In a case filed just last month in San Francisco Superior Court, a current employee of Google asserts claims against the company based on its allegedly overbroad confidentiality agreement that Google requires all employees to sign and its policies regarding the use and disclosure of confidential information. (John Doe v. Google, Inc.; San Francisco Superior... read more.
Over the years, we have observed a familiar pattern that catches many start-ups off guard and can prove costly and distracting. Worse yet, these companies could easily have avoided the problems. One of the Biggest Mistakes Start-Ups Do Companies in the early stages of growth predictably generate buzz and excitement that feeds the hopes of... read more.
Dynamex v. Superior Court (California Court of Appeal, Second Appellate Division): What It’s About: Employer Dynamex appealed the trial court’s denial of its motion to decertify, arguing that the court improperly adopted the definition of “employee” from IWC Wage Orders to determine the status of class members, instead of using the common law definition of... read more.
Ybarra v. Apartment Investment and Management Company (California Court of Appeal, Second Appellate District): What It’s About: The Court of Appeal vacated and reconsidered its prior order reversing the trial court’s order denying the defendant’s motion to compel arbitration. In light of Iskanian, the Court of Appeal held that the representative action waiver in the... read more.
The subject of bullying in schools and in the workplace has over the past several years attracted nationwide attention and generated significant discussion. California recently took its first steps toward addressing the problem of workplace bullying. New Law Aims to Prevent Workplace Harassment On September 9, 2014, Governor Brown signed AB2053. This new law amends... read more.
Reimbursing Tech Expenses in California As discussed in my companion post, “... read more.
CA Supreme Court opinion on franchise law Yesterday, the California Supreme Court addressed the circumstances under which a franchisor may be deemed to be the employer of a franchisee’s employees for purposes of the... read more.
In Rhea v. General Atomics, 14 C.D.O.S. 8201, the California Court of Appeal on Tuesday reaffirmed an earlier decision holding that an employer can require (or allow) an exempt employee to use vacation/paid time off (PTO) for partial day absences without compromising the employee’s exempt status. The Rhea Court further held that an employer can... read more.
Many people often ask me, “Is it harassment if my coworker makes racist remarks?” The answer: maybe. Not every mean or rude comment qualifies as harassment. On the other hand, many employees suffer long periods of unlawful harassment or sexual harassment from their fellow employees but are unaware of what they can do about it.... read more.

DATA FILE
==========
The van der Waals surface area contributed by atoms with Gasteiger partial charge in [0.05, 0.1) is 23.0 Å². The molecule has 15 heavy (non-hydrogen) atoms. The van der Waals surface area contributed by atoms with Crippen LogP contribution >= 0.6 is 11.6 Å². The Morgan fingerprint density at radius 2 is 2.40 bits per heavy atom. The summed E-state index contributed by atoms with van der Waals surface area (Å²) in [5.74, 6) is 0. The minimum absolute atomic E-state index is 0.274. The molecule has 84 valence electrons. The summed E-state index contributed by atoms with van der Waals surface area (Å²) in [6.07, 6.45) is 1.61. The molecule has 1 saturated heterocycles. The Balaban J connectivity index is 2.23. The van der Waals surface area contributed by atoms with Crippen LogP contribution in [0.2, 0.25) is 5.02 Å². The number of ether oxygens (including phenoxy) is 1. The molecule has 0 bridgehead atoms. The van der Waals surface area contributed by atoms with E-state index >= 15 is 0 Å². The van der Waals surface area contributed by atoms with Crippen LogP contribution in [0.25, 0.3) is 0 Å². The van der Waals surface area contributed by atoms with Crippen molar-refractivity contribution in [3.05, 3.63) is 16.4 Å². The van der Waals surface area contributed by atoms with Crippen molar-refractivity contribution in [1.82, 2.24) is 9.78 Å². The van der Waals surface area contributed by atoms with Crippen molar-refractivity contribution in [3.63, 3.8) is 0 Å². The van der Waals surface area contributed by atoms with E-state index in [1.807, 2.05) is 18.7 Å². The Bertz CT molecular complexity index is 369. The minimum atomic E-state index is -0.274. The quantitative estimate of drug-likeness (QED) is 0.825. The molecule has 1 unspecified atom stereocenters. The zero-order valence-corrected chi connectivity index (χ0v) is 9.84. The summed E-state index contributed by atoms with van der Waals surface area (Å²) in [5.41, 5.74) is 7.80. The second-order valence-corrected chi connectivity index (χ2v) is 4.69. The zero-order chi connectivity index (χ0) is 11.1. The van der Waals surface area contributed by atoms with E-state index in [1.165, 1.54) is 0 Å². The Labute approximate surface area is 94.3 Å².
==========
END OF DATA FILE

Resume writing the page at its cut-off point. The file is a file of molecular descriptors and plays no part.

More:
Who is entitled to overtime pay in California? Both federal and California law requires that employees be paid the minimum wage for all hours worked and that nonexempt employees be paid the... read more.
Should an employer have the right to disqualify applicants based on criminal convictions? If so, should the law impose any limitations on this right? There exist strong arguments on either side of the debate. From the employer’s perspective, uniform application of a policy excluding candidates who have a criminal conviction – i.e., application of the... read more.
According to the United Nations, out of 185 countries and territories with available information, the United States is one of the only three countries in the world, along with Papa New Guinea and Oman, lacking paid maternity leave. Most developed countries provide both paid maternity and paternity leave, and paid family and sick leave. Countries that... read more.
California PFL In 2004,... read more.
“We don’t really investigate FMLA violations.” This was the candid message that an investigator with the U.S. Department of Labor shared with me last year, in explaining that... read more.
Employers are not under any obligation to provide employment references for former employees. Providing employment references may leave former employers open to legal liability from the former employee and the prospective employer. For example, if the employer makes disparaging comments about a former employee and as a result, the employee is not hired for the... read more.
Generally, employers are under no obligation to determine whether or not an employee’s substandard performance may be caused by a... read more.
Under the Americans with Disabilities Act (ADA),... read more.
Title VII of the Civil Rights Act of 1964 makes... read more.
The federal Family and Medical Leave Act (... read more.
In some instances, employers may be held liable for the injuries and damages caused by those they employ. Generally, it will have to be proven that the employer knew or should have known that employee’s conduct could result in injury to a third party before an employer can be held liable for an employee’s acts.... read more.
What is the Family and Medical Leave Act? Under the Family and Medical Leave Act (... read more.
There is no legal requirement that employers perform formal performance reviews of employees, just as there is no general requirement that an employer have just cause to fire an employee. An employer may, however, be required by the terms of an employment contract, employee handbook, or collective bargaining (union) agreement to review an employee annually,... read more.
An employer who receives a harassment complaint on the basis of... read more.